It's been a long, hard fight at the building site of the former Goldtex factory. Developers Michael and Matthew Pestronk, also known as the Post Bros., raised the ire of the building trade unions after the brothers failed to guarantee an all-union construction staff. Though the Pestronks were willing to use union labor, they also wanted the option of using non-union workers, which wasn't to the union's liking. So the Pestronks did something virtually unheard of in Philadelphia: They went ahead without the unions.
This caused enormous upset and embarrassing, thuggish behavior by union protesters. The site has come to represent the essential tensions between building trade unions and developers in Philadelphia, begging some fairly important questions that city politicians, for one, are afraid to ask lest they lose the support of organized labor.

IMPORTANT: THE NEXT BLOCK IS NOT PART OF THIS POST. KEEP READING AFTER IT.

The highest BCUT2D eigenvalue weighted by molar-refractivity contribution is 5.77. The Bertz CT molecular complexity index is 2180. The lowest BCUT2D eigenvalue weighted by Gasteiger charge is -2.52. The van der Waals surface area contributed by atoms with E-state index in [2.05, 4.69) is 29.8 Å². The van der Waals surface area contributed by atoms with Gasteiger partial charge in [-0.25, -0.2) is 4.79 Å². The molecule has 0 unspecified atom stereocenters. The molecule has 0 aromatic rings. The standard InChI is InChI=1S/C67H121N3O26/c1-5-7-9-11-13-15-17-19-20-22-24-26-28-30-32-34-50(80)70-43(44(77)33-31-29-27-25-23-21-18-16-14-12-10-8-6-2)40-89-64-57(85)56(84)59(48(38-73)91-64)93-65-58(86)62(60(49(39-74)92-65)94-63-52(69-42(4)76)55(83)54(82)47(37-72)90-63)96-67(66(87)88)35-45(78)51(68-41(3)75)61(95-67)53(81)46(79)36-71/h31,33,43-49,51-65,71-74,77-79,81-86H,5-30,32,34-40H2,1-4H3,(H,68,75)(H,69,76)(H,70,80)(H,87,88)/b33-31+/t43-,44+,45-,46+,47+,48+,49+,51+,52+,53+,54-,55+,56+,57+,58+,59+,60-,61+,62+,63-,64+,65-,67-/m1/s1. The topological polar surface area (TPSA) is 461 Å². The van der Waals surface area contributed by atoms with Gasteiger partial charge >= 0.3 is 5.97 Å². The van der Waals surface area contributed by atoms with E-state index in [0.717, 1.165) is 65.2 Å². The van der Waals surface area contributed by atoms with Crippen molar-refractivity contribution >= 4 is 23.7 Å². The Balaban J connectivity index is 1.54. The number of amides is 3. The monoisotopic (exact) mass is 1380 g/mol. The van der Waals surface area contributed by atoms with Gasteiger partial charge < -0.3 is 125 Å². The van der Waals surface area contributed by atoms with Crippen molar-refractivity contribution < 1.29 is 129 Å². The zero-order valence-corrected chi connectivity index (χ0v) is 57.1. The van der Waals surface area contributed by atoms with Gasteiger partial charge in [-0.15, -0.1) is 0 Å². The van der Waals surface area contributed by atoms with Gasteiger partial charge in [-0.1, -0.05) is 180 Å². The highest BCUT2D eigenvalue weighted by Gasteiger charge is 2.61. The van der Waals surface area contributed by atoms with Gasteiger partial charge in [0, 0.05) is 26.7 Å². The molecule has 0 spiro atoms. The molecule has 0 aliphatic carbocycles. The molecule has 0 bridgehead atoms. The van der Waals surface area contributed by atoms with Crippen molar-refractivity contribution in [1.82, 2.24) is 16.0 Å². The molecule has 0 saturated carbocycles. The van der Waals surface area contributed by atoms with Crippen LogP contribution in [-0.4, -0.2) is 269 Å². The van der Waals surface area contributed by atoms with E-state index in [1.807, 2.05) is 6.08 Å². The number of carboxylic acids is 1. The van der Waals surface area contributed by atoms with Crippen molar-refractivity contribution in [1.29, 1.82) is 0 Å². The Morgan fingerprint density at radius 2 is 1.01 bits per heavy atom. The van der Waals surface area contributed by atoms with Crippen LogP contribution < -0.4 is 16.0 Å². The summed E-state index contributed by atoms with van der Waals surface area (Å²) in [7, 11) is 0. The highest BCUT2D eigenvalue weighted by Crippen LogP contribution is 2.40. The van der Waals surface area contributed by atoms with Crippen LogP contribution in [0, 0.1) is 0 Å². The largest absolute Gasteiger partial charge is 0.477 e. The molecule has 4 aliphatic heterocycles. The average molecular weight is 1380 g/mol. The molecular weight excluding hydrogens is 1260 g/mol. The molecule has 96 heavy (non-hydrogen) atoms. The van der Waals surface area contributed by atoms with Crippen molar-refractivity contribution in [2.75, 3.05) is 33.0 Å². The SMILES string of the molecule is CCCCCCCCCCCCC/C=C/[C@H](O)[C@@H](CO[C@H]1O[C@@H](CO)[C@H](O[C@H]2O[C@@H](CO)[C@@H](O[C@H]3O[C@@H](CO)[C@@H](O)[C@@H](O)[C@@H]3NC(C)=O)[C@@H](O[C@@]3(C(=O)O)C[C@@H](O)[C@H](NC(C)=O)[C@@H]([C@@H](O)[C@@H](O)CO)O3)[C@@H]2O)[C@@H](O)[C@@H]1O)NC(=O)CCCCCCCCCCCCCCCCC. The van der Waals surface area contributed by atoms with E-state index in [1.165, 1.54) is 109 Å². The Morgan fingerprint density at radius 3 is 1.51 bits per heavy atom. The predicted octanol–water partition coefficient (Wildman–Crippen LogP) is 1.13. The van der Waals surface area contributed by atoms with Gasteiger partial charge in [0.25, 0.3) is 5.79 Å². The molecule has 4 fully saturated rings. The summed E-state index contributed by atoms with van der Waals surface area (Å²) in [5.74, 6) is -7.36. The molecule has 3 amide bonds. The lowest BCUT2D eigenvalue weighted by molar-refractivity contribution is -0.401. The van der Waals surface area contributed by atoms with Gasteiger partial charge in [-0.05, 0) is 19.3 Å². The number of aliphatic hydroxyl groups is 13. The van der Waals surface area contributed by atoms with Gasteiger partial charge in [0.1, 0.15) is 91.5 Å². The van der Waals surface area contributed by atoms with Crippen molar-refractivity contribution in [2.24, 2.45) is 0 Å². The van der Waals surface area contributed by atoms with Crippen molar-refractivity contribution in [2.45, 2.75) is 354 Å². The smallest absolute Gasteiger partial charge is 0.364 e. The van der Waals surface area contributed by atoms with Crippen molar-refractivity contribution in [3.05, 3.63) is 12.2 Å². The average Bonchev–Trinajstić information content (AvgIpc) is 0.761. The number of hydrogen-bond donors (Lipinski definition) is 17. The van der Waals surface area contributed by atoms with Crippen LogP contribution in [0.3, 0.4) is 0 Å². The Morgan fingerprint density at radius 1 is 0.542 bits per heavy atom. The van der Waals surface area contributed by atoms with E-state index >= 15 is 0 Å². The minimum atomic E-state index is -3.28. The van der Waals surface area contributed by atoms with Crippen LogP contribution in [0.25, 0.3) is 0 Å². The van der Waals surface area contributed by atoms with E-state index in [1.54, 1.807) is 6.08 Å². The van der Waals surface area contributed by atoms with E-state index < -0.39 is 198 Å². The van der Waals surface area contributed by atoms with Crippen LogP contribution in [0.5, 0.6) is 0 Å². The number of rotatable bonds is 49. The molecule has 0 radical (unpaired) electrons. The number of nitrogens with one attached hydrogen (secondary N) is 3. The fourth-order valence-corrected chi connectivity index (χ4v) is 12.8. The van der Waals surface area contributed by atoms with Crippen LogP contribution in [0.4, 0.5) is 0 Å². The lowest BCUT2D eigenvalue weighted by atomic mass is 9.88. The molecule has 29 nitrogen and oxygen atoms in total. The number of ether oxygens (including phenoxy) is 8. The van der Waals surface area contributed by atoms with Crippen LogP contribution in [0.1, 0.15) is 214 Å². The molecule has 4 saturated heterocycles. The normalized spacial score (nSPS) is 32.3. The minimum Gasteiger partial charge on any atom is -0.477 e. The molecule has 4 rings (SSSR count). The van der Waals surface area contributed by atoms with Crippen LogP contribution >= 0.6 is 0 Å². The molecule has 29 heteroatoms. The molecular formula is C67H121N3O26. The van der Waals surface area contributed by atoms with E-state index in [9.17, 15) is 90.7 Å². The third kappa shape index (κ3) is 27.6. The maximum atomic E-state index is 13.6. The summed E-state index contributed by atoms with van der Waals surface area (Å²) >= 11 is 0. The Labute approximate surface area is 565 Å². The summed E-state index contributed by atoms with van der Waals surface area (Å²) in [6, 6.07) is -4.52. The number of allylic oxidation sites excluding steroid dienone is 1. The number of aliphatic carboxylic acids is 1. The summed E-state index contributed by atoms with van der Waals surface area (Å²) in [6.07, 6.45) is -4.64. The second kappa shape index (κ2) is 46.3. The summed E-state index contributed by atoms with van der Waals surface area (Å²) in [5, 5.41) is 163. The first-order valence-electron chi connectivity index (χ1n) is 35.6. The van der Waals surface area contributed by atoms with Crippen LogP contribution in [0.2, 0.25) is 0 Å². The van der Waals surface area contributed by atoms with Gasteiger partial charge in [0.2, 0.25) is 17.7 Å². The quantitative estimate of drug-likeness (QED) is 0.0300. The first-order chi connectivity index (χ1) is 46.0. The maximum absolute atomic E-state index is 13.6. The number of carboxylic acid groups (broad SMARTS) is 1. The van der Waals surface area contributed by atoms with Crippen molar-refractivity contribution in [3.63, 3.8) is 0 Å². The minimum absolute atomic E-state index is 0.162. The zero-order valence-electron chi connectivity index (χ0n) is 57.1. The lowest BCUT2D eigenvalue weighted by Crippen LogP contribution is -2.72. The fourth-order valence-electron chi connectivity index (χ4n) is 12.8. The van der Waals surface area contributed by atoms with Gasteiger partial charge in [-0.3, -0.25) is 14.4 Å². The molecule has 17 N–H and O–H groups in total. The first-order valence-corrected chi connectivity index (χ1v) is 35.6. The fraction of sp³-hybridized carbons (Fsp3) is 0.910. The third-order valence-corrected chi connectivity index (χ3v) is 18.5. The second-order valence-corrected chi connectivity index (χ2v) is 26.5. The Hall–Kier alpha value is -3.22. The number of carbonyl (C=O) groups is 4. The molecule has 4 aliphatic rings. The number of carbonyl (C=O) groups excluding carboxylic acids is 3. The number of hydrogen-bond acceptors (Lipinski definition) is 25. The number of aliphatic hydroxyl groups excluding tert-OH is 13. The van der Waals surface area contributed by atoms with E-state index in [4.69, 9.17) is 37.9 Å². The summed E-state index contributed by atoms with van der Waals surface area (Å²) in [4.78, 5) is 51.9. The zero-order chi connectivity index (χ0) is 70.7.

Now Ryan Briggs reports that the Goldtex battle may be over, though no agreement has been signed:
"[The union] approached us and said that if we made our next development, at Broad and Spruce, 100 percent union that they would back off us at Goldtex," said Pestronk. He claims that Post Brothers countered by saying that they could not guarantee that the next development would be 100 percent union, as it has not yet gone to bid. However, they indicated that they would be open to hiring union workers and even "paying a premium for their services," both at their future site and at Goldtex, if their rates were competitive. From the Pestronks' point of view, nothing has changed: They've long advocated a mixed workplace (union and non-union labor) and they still do; the only difference is that the union is finally willing to work in such an environment if they get paid a higher rate. It will be very interesting to see if this handshake promise holds.